An Interview with Dan Arel – Secular Activist and Godless Parent

Scott Jacobsen interviews Dan Arel who is a secular activist, author, blogger and Godless parent. In this interview, they discuss secular activism, Dan’s blogging and parenting methods, as well as his favourite topics to write on.

Scott Douglas Jacobsen: You are a godless parent. You wrote a book on the subject. How does someone parent secularly in the 21st century?

Buy my book and find out!

Also, it’s evidence based, and it’s about fostering your child to think for themselves, and giving them the tools to question everything and find the truth on their own. They need to learn from their mistakes, but also trust you and know they can come to you with questions, and be mentored.

You are a secular activist. As someone working for secularism and against the encroachment of religion on the ‘public sphere,’ what seem like the perennial battles for the separation of religion and government?

It seems today the biggest issues we face are religious attacks against the LGBTQ community and women’s rights. They are using their bible and “personally held beliefs” to find ways to discriminate, legally, against people they feel are “living in sin.”

This seems to be the focus right now, especially against the transgender community. I think they know they lost the battle against the LGB community and won’t be able to do as much damage, so now they are focused on the T and hoping they gain some ground they lost.

One does not need to be godless to be secular. One does not need to believe in gods, or God, to share rituals (e.g. rites of passage), sentiments (e.g. feelings of transcendence and awe), and values (e.g. the Golden Rule) important in the upbringing, experience, and raising of well-rounded children—barring some specific gift, talent, or interest of the child needing targeted care and nurturing to the detriment of being ‘well-rounded’. Who are unexpected allies in the battle for secularism in public life and godlessness in parenting?

Some of the biggest allies are simply anyone, religious or not, that allows their kids to be themselves and do not dictate their beliefs. Religious parents, like my own, brought me to church, but allowed me to ask questions. I asked enough to become an atheist, and they never tried to stop me. I know many parents like this who are more concerned with their children being smart and kind, rather than obsessing about what they believe.

You blog, too. As Seinfeld might say, what’s the deal? What are your favourite topics to write on?

Politics. Atheism is important, but not as important as politics are on everyone’s lives. This includes church and state separation, but also healthcare, education, etc. These issues are important regardless of what someone believes.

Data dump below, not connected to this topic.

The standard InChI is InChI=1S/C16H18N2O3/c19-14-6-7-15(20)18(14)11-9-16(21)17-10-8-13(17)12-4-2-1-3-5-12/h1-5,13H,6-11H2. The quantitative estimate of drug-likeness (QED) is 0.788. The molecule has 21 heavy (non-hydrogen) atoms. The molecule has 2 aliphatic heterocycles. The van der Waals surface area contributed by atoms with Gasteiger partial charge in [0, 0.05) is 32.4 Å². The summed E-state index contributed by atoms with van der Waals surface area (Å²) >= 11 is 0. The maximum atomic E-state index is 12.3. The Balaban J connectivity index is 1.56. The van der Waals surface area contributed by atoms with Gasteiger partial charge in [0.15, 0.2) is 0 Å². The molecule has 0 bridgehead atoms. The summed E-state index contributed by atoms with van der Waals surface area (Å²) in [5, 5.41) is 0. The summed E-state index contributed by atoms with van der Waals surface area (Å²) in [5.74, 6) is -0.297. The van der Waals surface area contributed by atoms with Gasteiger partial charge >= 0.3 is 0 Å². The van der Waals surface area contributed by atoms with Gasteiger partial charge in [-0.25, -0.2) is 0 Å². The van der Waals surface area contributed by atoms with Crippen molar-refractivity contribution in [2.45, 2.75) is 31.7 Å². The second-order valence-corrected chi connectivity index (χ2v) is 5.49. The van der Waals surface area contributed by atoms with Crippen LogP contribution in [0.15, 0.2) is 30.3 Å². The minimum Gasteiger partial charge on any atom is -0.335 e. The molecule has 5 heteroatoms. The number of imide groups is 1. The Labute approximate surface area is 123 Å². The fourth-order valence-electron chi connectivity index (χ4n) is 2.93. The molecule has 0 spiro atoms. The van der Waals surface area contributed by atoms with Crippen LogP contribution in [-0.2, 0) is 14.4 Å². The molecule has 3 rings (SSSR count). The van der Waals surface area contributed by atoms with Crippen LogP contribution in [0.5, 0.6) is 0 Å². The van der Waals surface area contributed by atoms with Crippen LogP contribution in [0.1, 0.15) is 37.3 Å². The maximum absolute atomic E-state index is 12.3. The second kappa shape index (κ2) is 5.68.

I am a far-leftist and I think I have an important role of using my voice to make sure people understand what the left wants and what we stand for.

What have been the most moving moments in your parental life?

Honestly, any time one of my kids accomplishes something they have been working hard on -from potty training, to reading, to my son learning to ice skate, play hockey, and then score his first goal. Each and every moment like that is just awe-inspiring.

Another important part seems to be the creation of a community; a parental culture. How do you build relationships, associations, and bonds of mutual solidarity for, not only a secular family, but a secular community; someone else to babysit, coach the Little League game, take out the trash for the elderly widow or divorcee next door; to give parenting lessons to the younger couples with newborns on the way, and so on.

I started coaching youth hockey and found a community here. Another coach knew my work and we hit it off. For me it’s easy because people in our community know me from my work, so I didn’t have to seek out much, it was just there.

However, just joining community events, volunteering at my kid’s school, coaching, all of those things build community. I don’t ask for people’s beliefs up front, and only if they bring up negative beliefs is there a problem, but overall, I find people are just amazing and want community too, regardless of their beliefs.

You can be found on your blog, the website, Twitter, and Facebook. How else can people connect with you?

I have a new podcast called Danthropology and you can find out more by visiting

It’s mostly a political podcast with a lot of atheism and intersectionality.

Also, head over to Amazon and check out my books!

Also, any upcoming projects?

Drafting up some ideas for book number three, and working on some summer speaking gigs about how to mount a secular resistance to Trump.

Any closing thoughts or feelings based on the discussion today?

Thank you for taking the time to interview me.

Thank you for your time, Dan.

Scott Douglas Jacobsen is the Founder of In-Sight: Independent Interview-Based Journal and In-Sight Publishing. Jacobsen works for science and human rights, especially women’s and children’s rights. He considers the modern scientific and technological world the foundation for the provision of the basics of human life throughout the world and advancement of human rights as the universal movement among peoples everywhere.

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